How do you captivate website visitors? Sounds complicated, doesn’t it? It’s really not. All you need to do is give them something to identify with. When you study your demographic properly, you learn what their age group is, what their income level is, what gender the majority is, and so on. Use this data as a basis to write copy and present images that make them feel you understand. Construct your copy with this mindset.
You may not even need to pitch your product directly at this point. A landing page is very much an interest-based element, as is a website homepage. The link that preceded their entry to such a page would be considered the Attention element that pulled them in, in the first place. All you need to do at this point in the funnel is remind your target audience of a problem they likely have which needs a solution. You can hint at the fact that you will be offering said solution, but you can wait to reveal it in the next step (on the product page).
Now that your potential customers are interested, you must build their desire to act. To do so, you have to show them that something about their life warrants a need or strong want for what you offer. Classically, if you answer the following question properly, you are using benefits to spark a sense of desire: “How will this product (or service) change the life of the potential customer.”
This is simply a continuation of the Interest phase. You have to intensify the interest to the point where your audience becomes compelled to act. The product page, for example, can generate a sense of desire.
Benefit-driven and value-driven copy is the best way to create and/or build Desire.
Not only should benefits be mentioned, they should lead the way. “Lead with benefits” is a motto you should be repeating to yourself whenever you write copy or headlines. Also, be mindful of the distinction between features and benefits. You can lead with benefits and support those benefits with features.
Example: Let’s say you sell adjustable beds… Here’s a basic setup of how to position the benefit and support it with the feature, versus the other way around.
Feature = Adjustable Positions
Benefit = Comfort Throughout the Day and Night
Poorly Written Copy (Feature Only): “Our adjustable beds allow you to sit or sleep in multiple positions.”
Better Copy, Wrong Order (Feature-Leading, Benefit-Supporting): “Our adjustable beds allow you to sit or sleep in multiple positions which will keep you comfortable at every time of day or night.”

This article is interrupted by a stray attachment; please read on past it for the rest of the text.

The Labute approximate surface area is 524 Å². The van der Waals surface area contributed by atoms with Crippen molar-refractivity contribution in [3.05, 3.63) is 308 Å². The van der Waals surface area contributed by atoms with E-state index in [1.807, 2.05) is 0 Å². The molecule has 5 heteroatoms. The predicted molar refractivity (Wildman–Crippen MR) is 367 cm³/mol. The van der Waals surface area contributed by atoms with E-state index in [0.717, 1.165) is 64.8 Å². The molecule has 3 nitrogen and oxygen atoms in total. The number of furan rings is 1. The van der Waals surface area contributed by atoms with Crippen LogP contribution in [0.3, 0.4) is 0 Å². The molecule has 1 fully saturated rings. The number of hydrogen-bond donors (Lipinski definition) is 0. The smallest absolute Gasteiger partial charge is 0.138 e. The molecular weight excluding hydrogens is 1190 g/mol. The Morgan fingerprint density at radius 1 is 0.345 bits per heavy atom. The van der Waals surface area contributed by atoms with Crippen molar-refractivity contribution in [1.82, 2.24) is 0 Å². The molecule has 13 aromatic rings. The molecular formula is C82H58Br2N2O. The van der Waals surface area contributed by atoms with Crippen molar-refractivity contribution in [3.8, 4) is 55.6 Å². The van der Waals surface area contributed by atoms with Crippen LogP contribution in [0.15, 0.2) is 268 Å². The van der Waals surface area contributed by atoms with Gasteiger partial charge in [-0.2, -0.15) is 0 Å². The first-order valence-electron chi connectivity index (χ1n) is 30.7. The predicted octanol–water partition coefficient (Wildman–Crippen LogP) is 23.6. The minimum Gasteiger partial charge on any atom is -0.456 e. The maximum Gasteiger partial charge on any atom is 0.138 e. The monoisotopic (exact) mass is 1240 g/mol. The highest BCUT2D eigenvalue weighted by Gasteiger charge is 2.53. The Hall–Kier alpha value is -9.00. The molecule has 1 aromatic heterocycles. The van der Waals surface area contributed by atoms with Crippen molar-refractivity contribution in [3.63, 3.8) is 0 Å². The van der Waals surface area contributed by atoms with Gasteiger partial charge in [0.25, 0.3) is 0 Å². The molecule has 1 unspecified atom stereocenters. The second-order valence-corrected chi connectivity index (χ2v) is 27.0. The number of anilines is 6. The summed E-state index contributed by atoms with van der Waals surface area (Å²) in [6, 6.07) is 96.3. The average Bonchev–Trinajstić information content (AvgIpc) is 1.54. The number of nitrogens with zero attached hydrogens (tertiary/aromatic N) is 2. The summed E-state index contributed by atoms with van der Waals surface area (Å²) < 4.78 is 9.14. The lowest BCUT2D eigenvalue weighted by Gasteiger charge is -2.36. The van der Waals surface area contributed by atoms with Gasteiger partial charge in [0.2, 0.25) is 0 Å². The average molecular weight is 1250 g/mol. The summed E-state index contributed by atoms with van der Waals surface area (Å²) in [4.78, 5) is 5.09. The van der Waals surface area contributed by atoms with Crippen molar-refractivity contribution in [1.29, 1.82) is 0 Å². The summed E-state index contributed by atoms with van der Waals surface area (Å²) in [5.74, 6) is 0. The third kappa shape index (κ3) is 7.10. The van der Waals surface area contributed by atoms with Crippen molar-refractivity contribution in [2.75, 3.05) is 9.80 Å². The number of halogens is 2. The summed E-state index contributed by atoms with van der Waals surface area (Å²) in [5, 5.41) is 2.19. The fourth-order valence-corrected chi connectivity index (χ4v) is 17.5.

Ideal Copy (Benefit-Leading, Feature-Supporting): “Feel comfortable no matter what time of day it is; our adjustable beds allow you to sit or sleep in multiple positions.”
Action is perhaps the “easiest” part of the AIDA process, but it must not be overlooked. This is where things like user-friendly and conspicuous navigation, purchase links, and shopping carts come into play. Most of that can be automated, but remember that where you place your Buy Now buttons and what they look like matters.
Again, simply apply A/B Testing on each element to determine which ones generate actions (purchases, mailing list sign-ups, etc.) more often than others.
Relating AIDA to Your Online Marketing Activities
So how does AIDA really relate to online marketing? How can we simplify this a little?
- Awareness – Anything you’re putting out beyond your site fits in the awareness stage: guest posts, PPC, and YouTube videos all count.
- Interest – Your site and any pages a visitor might potentially see the first time they visit your site. For PPC and guest posting, make sure your links point to a specific landing page, geared for that video or post.
- Desire – The content found on your landing and product pages. Answer the question, “What’s in it for me?” and “Why should I buy from you versus the other guy?
- Action – Your calls to action: buy buttons, free shipping if they order today, only four left so order now.
By breaking each part of AIDA into steps, you have a clear structure to follow when developing your marketing and campaign initiatives. Using this information, revisit your click paths, from ad or search snippet to final buy. What have you done well? What could you do better? Answer these questions, and then start testing!